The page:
The cadences of Said's prose resist the consistency of plain style, as when he argues that the intellectual must choose "the method, the style, the texture" best suited for the purpose of saying the truth to power. The texture of his prose challenges that blurred, evasive, timid judiciousness which lies at the heart of much academic writing. His prose is pitched against what he calls "the academic flaccidity" of English Studies, the determination of its practitioners to show themselves "to be silent, perhaps incompetent" about the social and historical world.

Here, we return to the subject of silence, and in Orientalism he explores how a liberal, progressive confidence in civilization sought to denigrate the achievements of other civilizations. This confidence is enshrined in a famous minute on Indian education, written by Macaulay for the East India Company in 1832, which Said discusses early in Orientalism.

Macaulay admitted he had "no knowledge of either Sanskrit or Arabic," but went on to assert: "The intrinsic superiority of the western literature is indeed fully admitted by those members of the committee who support the oriental plan of education . . . It is, I believe, no exaggeration to say that all the historical information which has been collected in the Sanskrit language is less valuable than what may be found in the paltry abridgements used at preparatory schools in England."

As Said remarks, this is no "mere expression" of an opinion, because Macaulay has an ethnocentric opinion with ascertainable results: speaking from a position of power he was able to make an entire subcontinent submit to studying in a language not its own. It was reading Said on Macaulay and then reading the complete minute that made me realize that the beautiful standard English R.K. Narayan employs in his subtle novels is pitched at such a perfect level -- a level with no vernacular resonance -- that it reads, with a deliberate irony, as though it is translated from Narayan's native Tamil. Narayan, I remember, was attacked by V.S. Naipaul, and from time to time Said criticizes Naipaul as a writer who tells western power what it wants to hear about its former colonies. He is "a sensibility on tour." For Said, the yeast of culture, as Louis MacNeice phrased it, is debate and argument -- his address as a lecturer was never shrill or monologic, and the same is true of his written prose.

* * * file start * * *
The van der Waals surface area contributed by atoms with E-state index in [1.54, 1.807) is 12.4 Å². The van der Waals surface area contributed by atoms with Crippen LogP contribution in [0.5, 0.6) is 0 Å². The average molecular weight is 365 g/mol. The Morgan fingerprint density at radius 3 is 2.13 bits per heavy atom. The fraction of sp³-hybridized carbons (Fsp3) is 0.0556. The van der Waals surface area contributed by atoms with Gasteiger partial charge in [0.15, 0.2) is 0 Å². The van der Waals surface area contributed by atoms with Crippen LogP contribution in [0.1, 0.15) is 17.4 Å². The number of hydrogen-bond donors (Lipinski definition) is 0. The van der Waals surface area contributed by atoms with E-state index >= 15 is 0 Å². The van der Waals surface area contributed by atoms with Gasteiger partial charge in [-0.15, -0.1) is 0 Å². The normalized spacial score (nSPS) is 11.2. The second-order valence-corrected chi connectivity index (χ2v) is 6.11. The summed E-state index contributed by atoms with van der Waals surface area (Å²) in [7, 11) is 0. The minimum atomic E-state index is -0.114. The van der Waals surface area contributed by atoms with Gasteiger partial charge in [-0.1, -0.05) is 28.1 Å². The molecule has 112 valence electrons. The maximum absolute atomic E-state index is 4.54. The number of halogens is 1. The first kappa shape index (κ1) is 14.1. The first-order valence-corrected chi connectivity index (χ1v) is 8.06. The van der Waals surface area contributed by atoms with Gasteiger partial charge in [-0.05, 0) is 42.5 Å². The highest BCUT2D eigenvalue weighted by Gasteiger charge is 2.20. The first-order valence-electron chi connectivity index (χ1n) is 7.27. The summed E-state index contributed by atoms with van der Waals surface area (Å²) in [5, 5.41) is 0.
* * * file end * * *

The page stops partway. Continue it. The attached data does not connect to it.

Looking at the legacy of critical theory, which had challenged traditional critical assumptions, his conclusion in the early 1980s was that oppositional Left criticism contributed very little to debate in the culture. Though he lectured to packed audiences throughout the world, and though he had many followers and admirers, I think he always felt that too many people were evasive, too concerned with making careers and with not giving offence. Many liberals had made common cause with the ANC and criticized the apartheid state of South Africa, but they turned their backs on the Palestinians. It's here that we can begin to see the grief and anguish that informs his writing, as he details the "vulgarities" of the White House ceremony where Arafat and Rabin made a hopeless doomed peace in 1993. He discusses this humiliating ceremony in Peace and its Discontents (1996), where he speaks of the "shabby, undemocratic Palestinian Protectorate" over which Arafat still presides.

Said's frustration with Arafat is discussed in the introduction to The Politics of Dispossession (1995), where he discusses the shaping influence he very nearly had on the Camp David agreements of 1978. He felt the Palestinian position was "extraordinarily rigid," and along with others who had contacts in the Carter administration, made an effort to make it more flexible. Through his old friend and college classmate, Hodding Carter, who was then assistant secretary of state in Jimmy Carter's administration, he met the secretary of state, Cyrus Vance. That year Said had become a member of the Palestinian National Council (he was never a member of the PLO). Without mentioning his predecessor, Henry Kissinger, Vance made it clear he was trying to shake off the "hobbles" that had been placed on the process. The way was now open to a direct dialogue between the PLO and the United States. A message was sent to Arafat, he received it, but nothing happened.

The Carter administration gave Said a document agreeing the text of the statement the PLO would issue to get U.S. recognition. Said flew with it to Beirut. He met Arafat around midnight the same day, but the discussion was inconclusive and confused; they met the following midnight and Arafat and his advisers rejected the American offer. Deeply disappointed, Said returned to New York and conveyed the refusal to Vance. The PLO went on to make many more mistakes, which Said details, and the result eventually was the hopeless Oslo agreement, and its sequel Oslo Two. The PLO became more and more bureaucratic, as wealthy Arab governments and states stopped funding it, and still Arafat blustered "we are on the threshold of a state."

The story of Said's attempt to influence the PLO and shape a settlement is a haunting missed opportunity, and it stayed with him for the rest of his life. In The End of the Peace Process (2000), Said concluded that Oslo Two gave the Palestinian Authority the "trappings and appurtenances" of rule without the reality. Like a defeated figure in one of Baudelaire's Spleen poems, Arafat and his people "rule over a kingdom of illusions, with Israel firmly in command." The genius of Said's prose, his passionate communicativeness, the warmth and love and marvellous wit of his conversation -- captured in print and on film -- survive his untimely death. Reading him, talking to him, listening to him lecture, watching him take questions after a lecture or in a seminar, I was inescapably reminded of how Milton characterises Abdiel and the Archangel Michael in Paradise Lost as immortal forces who have the courage to dissent and try to build what Milton calls "the great place now of light."

--Tom Paulin will speak at a conference on Edward Said to be held at the School of Oriental and African Studies, London, on October 3. For details see: